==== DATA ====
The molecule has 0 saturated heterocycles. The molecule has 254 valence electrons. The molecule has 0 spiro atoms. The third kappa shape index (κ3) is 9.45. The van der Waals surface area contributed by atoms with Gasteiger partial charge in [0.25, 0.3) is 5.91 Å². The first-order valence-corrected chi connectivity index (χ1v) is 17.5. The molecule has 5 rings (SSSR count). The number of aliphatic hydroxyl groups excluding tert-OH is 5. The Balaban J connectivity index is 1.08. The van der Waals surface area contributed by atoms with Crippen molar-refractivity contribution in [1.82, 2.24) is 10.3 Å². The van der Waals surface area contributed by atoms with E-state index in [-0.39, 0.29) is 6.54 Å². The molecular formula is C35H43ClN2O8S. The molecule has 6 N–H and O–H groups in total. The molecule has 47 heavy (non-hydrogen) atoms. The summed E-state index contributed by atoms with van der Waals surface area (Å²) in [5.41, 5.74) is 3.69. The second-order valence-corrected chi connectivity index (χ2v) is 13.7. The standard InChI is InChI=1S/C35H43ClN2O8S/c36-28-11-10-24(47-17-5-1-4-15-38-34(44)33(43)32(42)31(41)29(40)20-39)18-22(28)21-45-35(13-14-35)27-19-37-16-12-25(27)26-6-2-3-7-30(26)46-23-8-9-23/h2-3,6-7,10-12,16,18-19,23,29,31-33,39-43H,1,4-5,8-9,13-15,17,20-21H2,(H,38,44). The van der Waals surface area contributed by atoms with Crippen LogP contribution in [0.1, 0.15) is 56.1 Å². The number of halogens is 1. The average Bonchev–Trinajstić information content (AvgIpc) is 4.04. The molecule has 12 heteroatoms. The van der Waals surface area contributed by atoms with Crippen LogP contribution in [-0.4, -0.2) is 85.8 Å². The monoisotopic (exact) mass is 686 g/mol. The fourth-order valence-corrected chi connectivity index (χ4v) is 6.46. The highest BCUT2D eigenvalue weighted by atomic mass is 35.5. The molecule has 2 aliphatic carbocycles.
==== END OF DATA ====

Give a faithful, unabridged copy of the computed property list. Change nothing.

The molecule has 0 saturated heterocycles. The molecule has 254 valence electrons. The molecule has 0 spiro atoms. The third kappa shape index (κ3) is 9.45. The van der Waals surface area contributed by atoms with Gasteiger partial charge in [0.25, 0.3) is 5.91 Å². The first-order valence-corrected chi connectivity index (χ1v) is 17.5. The molecule has 5 rings (SSSR count). The number of aliphatic hydroxyl groups excluding tert-OH is 5. The Balaban J connectivity index is 1.08. The van der Waals surface area contributed by atoms with Crippen molar-refractivity contribution in [1.82, 2.24) is 10.3 Å². The van der Waals surface area contributed by atoms with E-state index in [-0.39, 0.29) is 6.54 Å². The molecular formula is C35H43ClN2O8S. The molecule has 6 N–H and O–H groups in total. The molecule has 47 heavy (non-hydrogen) atoms. The summed E-state index contributed by atoms with van der Waals surface area (Å²) in [5.41, 5.74) is 3.69. The second-order valence-corrected chi connectivity index (χ2v) is 13.7. The standard InChI is InChI=1S/C35H43ClN2O8S/c36-28-11-10-24(47-17-5-1-4-15-38-34(44)33(43)32(42)31(41)29(40)20-39)18-22(28)21-45-35(13-14-35)27-19-37-16-12-25(27)26-6-2-3-7-30(26)46-23-8-9-23/h2-3,6-7,10-12,16,18-19,23,29,31-33,39-43H,1,4-5,8-9,13-15,17,20-21H2,(H,38,44). The van der Waals surface area contributed by atoms with Crippen LogP contribution in [0.1, 0.15) is 56.1 Å². The number of halogens is 1. The average Bonchev–Trinajstić information content (AvgIpc) is 4.04. The molecule has 12 heteroatoms. The van der Waals surface area contributed by atoms with Crippen LogP contribution in [-0.4, -0.2) is 85.8 Å². The monoisotopic (exact) mass is 686 g/mol. The fourth-order valence-corrected chi connectivity index (χ4v) is 6.46. The highest BCUT2D eigenvalue weighted by atomic mass is 35.5. The molecule has 2 aliphatic carbocycles.